Recalling Remington, Butterfly and Moth Expert
DEBBIE ELLIOTT, host:
This is ALL THINGS CONSIDERED from NPR News. I'm Debbie Elliott.
This Father's Day, we take a moment to remember the father of modern lepidoptery - that's the study of moths and butterflies. Charles Lee Remington, a founder of the Lepidopterist Society and long-time professor at Yale died last month. Remington studied insects of all stripes, but his true loves were butterflies and moths.
He spent his childhood chasing butterflies with his father, a fellow collector. And during the Second World War he served as a medical entomologist, hunting down bugs in the Pacific. One night in the Philippines, Remington was bitten by an eight-inch long centipede that had crawled into his bed. Being a true scientist, he caught it, preserved it and wrote a paper on it.
After the war, Remington did graduate work at Harvard. While there, he made friends with another famous butterfly chaser, Vladimir Nabokov. Before he penned �Lolita,� he was curating a butterfly collection at one of Harvard's museums.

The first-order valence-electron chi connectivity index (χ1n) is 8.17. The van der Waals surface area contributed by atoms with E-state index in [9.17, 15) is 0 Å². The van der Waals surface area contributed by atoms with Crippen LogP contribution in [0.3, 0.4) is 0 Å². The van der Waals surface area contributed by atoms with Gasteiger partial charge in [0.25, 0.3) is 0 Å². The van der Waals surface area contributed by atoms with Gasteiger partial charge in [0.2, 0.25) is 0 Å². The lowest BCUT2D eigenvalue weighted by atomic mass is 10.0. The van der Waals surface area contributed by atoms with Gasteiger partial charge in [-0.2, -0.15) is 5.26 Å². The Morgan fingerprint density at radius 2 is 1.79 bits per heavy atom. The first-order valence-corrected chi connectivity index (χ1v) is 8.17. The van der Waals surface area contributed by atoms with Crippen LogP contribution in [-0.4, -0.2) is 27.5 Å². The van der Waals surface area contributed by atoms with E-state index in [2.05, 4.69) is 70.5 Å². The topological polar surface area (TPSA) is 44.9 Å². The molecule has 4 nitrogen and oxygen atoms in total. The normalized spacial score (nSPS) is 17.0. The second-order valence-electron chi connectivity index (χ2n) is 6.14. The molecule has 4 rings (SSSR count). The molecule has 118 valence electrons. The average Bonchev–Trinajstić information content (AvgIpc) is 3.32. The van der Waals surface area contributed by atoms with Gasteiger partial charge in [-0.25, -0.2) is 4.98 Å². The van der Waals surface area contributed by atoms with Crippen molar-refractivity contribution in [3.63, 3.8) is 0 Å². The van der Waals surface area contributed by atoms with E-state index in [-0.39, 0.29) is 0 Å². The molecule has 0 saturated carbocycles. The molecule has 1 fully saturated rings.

Dr. Remington joined the department of zoology at Yale in 1948 and spent the next 44 years there, teaching courses on ecology, evolution, bioethics and endangered species. As the curator of Yale's Peabody Museum of Natural History, he put together one of the world's largest collections of insects with more than a million specimens.
Charles Lee Remington was 85.
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